If you share your home with a baby, toddler, or even an older kid, it’s good to go the extra mile by making sure you’ve kid-proofed the space. If you’re working with a small bathroom, it’s even more important to create a well-protected space that’s both kid-friendly and stylish. It’s not just about trying to keep your space as clean and orderly as possible, it’s about protecting your kids from any sharp corners, sensitive materials, and too-high countertops to make them feel as comfortable as possible in their space. But don’t worry: Designing a kid-friendly bathroom doesn’t mean sacrificing style or sophistication. If you want to create a space that’s safe, stylish, and friendly, here are a few helpful tips to get you started.
Choose the Right Countertop
If you have kids, you already know how common it is to find yourself clean up messes in any room your children have been in. Kids can be destructive, and the best way to combat this is to invest in materials that you’re not totally attached to. This doesn’t mean that you have to sacrifice the actual look of your bathroom, however. You don’t want to splurge on a brand new marble or granite countertop, for instance, when you know that it’s not the most kid-friendly material. You also don’t want your bathroom to look cheap or shabby. A good way of getting around this is to use a material like quartz, which will still give you the effect of a more luxurious material without forcing you to deal with a ton of preventative maintenance.
Don’t Go Too High or Too Low
If you have small children who are in the process of being potty trained, you want to make sure everything is the right height in your bathroom. It’s not just helpful for kids who are learning to be independent and do their own washing-up rituals: it can be a good way for your kids to feel at home in their own bathroom. Not everything, of course, has to be kid-sized. In fact, it’s recommended that toddlers and babies train on a standard-sized toilet with a stool next to it for easy access. In terms of countertops and vanity space, you’ll have to use your best judgment. If you consider your bathroom as mainly a storage space for your toiletries, there are a bunch of things you’ll probably want to keep well out of reach. That said, when your child starts to grow, they’ll probably want to be able to have easier access to the medicine cabinet and the sink. Use child-proofing tools in the bathroom, but don’t go out of your way to make the countertop and cabinets totally inaccessible as your child gets older.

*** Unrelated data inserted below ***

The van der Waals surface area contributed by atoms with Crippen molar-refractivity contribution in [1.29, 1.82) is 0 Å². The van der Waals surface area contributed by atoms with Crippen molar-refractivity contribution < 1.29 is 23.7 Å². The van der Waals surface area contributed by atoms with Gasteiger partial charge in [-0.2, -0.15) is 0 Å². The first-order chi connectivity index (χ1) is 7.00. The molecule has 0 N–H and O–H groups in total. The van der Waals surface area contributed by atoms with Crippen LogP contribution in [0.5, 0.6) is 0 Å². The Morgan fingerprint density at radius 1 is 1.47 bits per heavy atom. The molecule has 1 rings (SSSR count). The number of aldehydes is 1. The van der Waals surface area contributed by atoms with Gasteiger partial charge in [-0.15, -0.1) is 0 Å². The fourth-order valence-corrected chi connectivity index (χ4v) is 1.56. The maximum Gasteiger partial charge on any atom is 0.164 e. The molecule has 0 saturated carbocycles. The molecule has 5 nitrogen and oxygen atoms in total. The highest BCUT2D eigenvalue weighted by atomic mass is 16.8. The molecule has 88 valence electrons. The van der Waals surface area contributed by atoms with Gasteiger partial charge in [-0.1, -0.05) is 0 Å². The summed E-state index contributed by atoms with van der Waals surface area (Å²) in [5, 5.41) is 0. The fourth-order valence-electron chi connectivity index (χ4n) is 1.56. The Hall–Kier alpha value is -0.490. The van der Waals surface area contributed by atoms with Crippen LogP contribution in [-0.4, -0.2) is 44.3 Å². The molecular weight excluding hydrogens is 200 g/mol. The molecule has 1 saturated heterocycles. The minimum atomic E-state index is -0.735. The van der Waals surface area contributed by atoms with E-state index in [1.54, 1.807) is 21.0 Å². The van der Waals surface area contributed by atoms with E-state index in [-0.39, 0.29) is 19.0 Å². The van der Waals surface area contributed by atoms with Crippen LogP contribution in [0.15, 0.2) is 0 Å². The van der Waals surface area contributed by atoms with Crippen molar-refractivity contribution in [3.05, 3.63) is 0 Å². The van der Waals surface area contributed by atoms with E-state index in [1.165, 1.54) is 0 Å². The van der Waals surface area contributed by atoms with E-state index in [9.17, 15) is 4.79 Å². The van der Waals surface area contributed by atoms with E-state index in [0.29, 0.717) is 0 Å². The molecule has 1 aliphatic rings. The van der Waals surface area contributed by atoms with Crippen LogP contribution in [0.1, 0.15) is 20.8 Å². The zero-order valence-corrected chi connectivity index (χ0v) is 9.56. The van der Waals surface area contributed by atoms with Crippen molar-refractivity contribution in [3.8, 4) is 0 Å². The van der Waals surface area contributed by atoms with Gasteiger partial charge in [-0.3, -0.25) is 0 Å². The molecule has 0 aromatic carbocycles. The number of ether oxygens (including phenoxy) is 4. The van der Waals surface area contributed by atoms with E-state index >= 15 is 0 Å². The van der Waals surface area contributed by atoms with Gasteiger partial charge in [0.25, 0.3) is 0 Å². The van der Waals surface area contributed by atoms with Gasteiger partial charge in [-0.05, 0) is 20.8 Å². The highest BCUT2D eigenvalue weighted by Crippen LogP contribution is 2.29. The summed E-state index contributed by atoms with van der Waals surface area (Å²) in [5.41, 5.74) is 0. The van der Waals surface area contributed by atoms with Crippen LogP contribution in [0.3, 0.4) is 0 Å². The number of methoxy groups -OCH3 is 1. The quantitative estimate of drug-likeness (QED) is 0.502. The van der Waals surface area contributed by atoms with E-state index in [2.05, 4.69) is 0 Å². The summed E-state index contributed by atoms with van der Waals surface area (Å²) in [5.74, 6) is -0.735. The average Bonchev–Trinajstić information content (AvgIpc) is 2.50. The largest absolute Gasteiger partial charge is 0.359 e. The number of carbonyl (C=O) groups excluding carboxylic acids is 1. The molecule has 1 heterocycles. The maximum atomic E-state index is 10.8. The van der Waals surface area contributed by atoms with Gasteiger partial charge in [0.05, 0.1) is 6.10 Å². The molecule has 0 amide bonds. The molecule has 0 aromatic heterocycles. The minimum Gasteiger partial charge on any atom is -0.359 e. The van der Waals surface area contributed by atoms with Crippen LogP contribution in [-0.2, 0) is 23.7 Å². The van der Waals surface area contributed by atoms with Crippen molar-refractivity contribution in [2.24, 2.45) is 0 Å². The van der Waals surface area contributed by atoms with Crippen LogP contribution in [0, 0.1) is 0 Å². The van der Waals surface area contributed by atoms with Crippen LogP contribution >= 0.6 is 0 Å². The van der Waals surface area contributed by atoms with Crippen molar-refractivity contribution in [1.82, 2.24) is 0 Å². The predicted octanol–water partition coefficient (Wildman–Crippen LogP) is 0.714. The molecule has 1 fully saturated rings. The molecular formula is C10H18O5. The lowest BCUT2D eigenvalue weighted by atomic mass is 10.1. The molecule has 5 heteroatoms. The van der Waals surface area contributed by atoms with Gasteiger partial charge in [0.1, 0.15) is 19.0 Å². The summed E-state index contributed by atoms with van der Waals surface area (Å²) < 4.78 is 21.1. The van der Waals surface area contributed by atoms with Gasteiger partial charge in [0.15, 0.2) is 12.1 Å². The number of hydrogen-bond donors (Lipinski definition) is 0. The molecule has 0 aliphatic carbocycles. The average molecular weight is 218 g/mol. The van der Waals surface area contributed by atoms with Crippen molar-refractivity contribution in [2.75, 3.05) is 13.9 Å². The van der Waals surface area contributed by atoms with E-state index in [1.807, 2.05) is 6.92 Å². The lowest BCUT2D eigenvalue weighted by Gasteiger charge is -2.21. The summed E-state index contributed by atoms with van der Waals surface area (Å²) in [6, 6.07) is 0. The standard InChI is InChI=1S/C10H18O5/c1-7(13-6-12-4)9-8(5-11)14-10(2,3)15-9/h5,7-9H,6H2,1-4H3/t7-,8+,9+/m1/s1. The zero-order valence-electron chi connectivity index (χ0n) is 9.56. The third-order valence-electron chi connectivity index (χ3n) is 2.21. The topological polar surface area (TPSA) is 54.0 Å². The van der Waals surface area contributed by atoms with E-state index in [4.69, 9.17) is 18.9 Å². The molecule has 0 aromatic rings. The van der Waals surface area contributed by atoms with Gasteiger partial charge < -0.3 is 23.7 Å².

Consider Your Fixtures
While most kids have a conflicted relationship with baths and showers, there are ways to make it easier. First off, try having a few options for shower fixtures. If your child prefers taking baths, consider getting a gentle, detachable showerhead that will make cleaning easier. You can also make your bathtub more accessible by installing grab bars for added safety. Remember, as your child grows, they’ll have different needs and preferences, so designing your bathroom to be perfect for a toddler, though it might seem like the smartest move right now, will eventually wear out its function.
Use Storage Options and Temperature Protection
If you have a bath or shower that’s not the easiest to regulate temperature-wise, you want to do what you can to protect your kids from getting scalded by too-hot water. It might seem like a huge concern, but it’s always best to protect children from being exposed to a fidgety sink or bathtub if you can help it. In addition to setting up your tub or shower as a “fun” space to get clean, with additional storage space for bath toys and accessories, you can use an anti-scalding device to install on your showerhead or bathtub spout that will help regulate the temperature of the water at all times. Don’t discount the power of setting up bathtime as playtime, either. Once your child is in the water, you can use your additional storage space to help them have easy access to bath toys. This helps kids foster a sense of fun when it comes to taking a bath. Having a place where they can store and easily access their stuff can also give them a sense of familiarity from the moment they enter the room. Even the most bath-averse kids will be tempted by having a storage space of their very own for bath-related playtime.